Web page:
When considering a large scale room change – whether it is a compete re-paint, a furniture overhaul or even knocking down a wall to co-join two adjacent rooms; most people have a pretty clear idea in their heads about how they want their final room to look. So a lot of focus is placed on shelving, room function, paint colors and furniture styling. Perhaps a feng shui expert is even called in for a consultation. But in prepping a room for its ultimate function and look, most people place the idea of ‘room lighting’ at the bottom of the ‘to do or to get list’. Why?
Good light is imperative for making a painting look great on a wall. It is important for when one is preparing food in a kitchen. It is much preferred by those who apply makeup each morning in the bath area. It is necessary when one needs to enter the darkened basement to check the furnace or hot water heater. Correct lighting can help to create a dynamic room effect. Poor lighting will dull and darken an environment, and can cause an otherwise wonderfully decorated room to appear – dreary.
By thinking ahead on what parts of a room need to be lit for functionality sake, but also where any supporting light should be, it will make a huge difference in how the room ultimately appears. Here are a few tips for using uplight and downlight fixtures:
Lighting Areas with Glossy Finishes
Many people nowadays, prefer doing everything themselves. For DYIers, there can be great thrill in taking full ownership of manifesting one’s inner creativity by designing a room’s features from start to finish. But there’s often more to interior decorating than meets the eye. For instance, if several of your table or fixture surfaces are highly reflective; such as chrome, glass or glossy granites; then extremely bright LED down lighting may cause harsh glare spots that are exceptionally hard on the eyes. When working with glossy surfaces, by employing uplighting, especially when bounced off a bright white ceiling; the light will be diffused sufficiently enough to allow room brightness – sans harsh surface glare.
Properly Lighting Ultra-Dark Environments
Perhaps one’s personal taste lies in the area of rich, dark wood grains and deep maroon velvety surfaces, reflective of old world décor. A preference then might be for a grandly styled center hanging chandelier over an impeccably decorated dining table. Quite often, those who prefer the darker spectrum of home décor also tend to prefer subtle lighting as well. In this case, using a downlight chandelier might cause too much light to shower directly over a guest’s head. Crystal glasses, chrome serving ware and silverware can cause a cacophony of reflective glare. Uplight chandeliers with brighter bulbs, and a dimmer will enable a room to not only be well lit when needed, but will also allow for a certain subtle ambience, when dimmer light for dinner guests is preferred.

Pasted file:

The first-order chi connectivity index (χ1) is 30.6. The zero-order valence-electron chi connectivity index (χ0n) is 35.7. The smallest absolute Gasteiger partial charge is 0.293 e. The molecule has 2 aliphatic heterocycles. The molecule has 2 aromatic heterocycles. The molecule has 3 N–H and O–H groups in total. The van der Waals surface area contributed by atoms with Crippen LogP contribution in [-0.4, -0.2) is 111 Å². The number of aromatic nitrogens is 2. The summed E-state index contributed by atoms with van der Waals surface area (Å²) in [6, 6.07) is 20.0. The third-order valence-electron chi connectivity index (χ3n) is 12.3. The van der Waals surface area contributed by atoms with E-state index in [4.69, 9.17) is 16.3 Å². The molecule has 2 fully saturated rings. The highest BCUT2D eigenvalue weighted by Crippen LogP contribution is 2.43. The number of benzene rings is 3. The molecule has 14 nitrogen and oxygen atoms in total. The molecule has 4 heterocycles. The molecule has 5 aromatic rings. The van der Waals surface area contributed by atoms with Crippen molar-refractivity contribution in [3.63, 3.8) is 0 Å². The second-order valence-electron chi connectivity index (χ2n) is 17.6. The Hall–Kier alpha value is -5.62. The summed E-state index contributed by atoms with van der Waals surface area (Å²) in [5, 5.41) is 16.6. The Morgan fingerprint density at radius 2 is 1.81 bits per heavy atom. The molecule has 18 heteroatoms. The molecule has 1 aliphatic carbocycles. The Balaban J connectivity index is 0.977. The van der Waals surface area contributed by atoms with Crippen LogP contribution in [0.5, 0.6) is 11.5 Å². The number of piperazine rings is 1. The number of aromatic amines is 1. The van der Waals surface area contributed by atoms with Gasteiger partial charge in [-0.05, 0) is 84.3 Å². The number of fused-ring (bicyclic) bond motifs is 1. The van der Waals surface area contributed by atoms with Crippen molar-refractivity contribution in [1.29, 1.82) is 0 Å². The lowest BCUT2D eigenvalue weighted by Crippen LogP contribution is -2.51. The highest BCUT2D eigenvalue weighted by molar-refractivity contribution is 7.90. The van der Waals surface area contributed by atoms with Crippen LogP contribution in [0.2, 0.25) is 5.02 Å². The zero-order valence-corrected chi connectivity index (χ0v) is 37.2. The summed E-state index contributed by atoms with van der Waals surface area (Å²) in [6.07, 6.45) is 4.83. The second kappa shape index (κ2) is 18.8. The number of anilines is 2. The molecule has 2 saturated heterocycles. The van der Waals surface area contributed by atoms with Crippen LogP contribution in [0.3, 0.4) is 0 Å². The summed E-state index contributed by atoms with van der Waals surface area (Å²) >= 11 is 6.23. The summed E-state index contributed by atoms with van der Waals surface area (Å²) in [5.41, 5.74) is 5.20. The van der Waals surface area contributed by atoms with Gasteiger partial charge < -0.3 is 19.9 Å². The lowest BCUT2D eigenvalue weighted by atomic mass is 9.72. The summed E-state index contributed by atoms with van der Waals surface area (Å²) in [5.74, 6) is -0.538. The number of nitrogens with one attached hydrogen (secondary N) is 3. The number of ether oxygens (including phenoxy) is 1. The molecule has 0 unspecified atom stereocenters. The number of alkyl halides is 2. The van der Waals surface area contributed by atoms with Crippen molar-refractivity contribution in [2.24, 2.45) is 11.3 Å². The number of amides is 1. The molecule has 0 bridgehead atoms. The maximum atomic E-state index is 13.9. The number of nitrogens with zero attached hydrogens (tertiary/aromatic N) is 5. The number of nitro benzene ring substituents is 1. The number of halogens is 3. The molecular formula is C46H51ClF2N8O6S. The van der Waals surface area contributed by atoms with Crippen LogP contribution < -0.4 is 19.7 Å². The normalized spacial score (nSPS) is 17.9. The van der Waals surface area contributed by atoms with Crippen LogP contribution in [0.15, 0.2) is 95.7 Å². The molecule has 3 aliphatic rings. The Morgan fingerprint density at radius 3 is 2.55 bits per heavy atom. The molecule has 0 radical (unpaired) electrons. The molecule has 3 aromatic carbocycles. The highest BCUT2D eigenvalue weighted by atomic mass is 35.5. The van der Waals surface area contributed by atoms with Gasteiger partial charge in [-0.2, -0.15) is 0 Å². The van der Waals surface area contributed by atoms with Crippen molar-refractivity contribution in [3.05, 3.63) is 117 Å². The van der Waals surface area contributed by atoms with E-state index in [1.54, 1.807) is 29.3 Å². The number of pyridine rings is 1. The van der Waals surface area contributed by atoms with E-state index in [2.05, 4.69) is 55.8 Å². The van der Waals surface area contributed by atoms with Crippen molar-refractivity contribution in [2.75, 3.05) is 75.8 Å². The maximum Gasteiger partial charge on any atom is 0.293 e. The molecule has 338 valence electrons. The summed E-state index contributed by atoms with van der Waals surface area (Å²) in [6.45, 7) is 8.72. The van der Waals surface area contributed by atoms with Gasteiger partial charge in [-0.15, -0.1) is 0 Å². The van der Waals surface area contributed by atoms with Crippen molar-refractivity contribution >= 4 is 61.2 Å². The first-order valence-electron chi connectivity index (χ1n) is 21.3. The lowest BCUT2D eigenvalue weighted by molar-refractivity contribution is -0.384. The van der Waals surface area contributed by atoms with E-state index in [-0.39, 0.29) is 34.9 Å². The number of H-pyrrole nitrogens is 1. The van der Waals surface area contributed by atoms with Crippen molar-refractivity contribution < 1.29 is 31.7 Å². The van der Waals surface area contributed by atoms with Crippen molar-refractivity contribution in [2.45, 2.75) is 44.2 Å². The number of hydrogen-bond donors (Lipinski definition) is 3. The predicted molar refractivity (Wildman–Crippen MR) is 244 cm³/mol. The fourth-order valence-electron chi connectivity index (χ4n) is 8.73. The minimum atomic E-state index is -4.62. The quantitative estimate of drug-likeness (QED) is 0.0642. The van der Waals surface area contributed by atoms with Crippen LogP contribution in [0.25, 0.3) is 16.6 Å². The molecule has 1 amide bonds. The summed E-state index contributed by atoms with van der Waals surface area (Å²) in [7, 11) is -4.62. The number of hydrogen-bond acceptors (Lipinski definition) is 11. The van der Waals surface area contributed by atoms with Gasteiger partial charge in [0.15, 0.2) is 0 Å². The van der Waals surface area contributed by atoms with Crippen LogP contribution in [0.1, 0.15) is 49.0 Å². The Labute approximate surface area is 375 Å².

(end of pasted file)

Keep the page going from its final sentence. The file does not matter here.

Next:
Lighting the Bath Mirror Area
Bathroom vanity fixtures are generally installed pointing down for good reason – to illuminate a face in the mirror. But that doesn’t mean that every bath area must have downward facing vanity lights. Most people point the mirrored lights down because pointing bright spots at the ceiling does nothing to create any sense of additional ambience. But sometimes, when installed correctly, an uplight fixture can bounce the light off the ceiling to help to diffuse a mirrored area in general, causing a lovely supportive lighting effect. And sometimes, straight down lighting pointed directly in front of one’s face in the mirror can also cast shadows that are not only non-flattering, but also hinder full facial visibility when needed. In this case, pointing an uplight wall sconce, on the wall closest to the down lit mirror can help minimize or entirely eliminate the shadow effect. While there is no hard and fast rule to lighting any room, the important thing is to figure out how to position the lighting for the appropriate room tasks. Sometimes all that is required is a little experimentation prior to installation.
Changing bulb values (temperature and wattage) can make a huge difference when the lighting appears too bright or harsh. Uplight vanities can be quite flattering, however, if not bright enough – one might consider using CFL’s or LED’s. But in a bath area where the lights are switched on and off fairly often by many family members, incandescents in the long run, are the most cost efficient bulbs to use, as CFL’s are less suited for short on/off bursts.
In summary: if you want a room with overall great lighting, ambient lighting, task lighting or with dimming ability, then you must plan for it – just like when measuring out the appropriate space size before buying the new bed, or choosing complimentary color combinations, before you purchase the paint. A little bit of forethought in the planning stages will net success and help to prevent common and costly mistakes reflective of beginner DYIer efforts.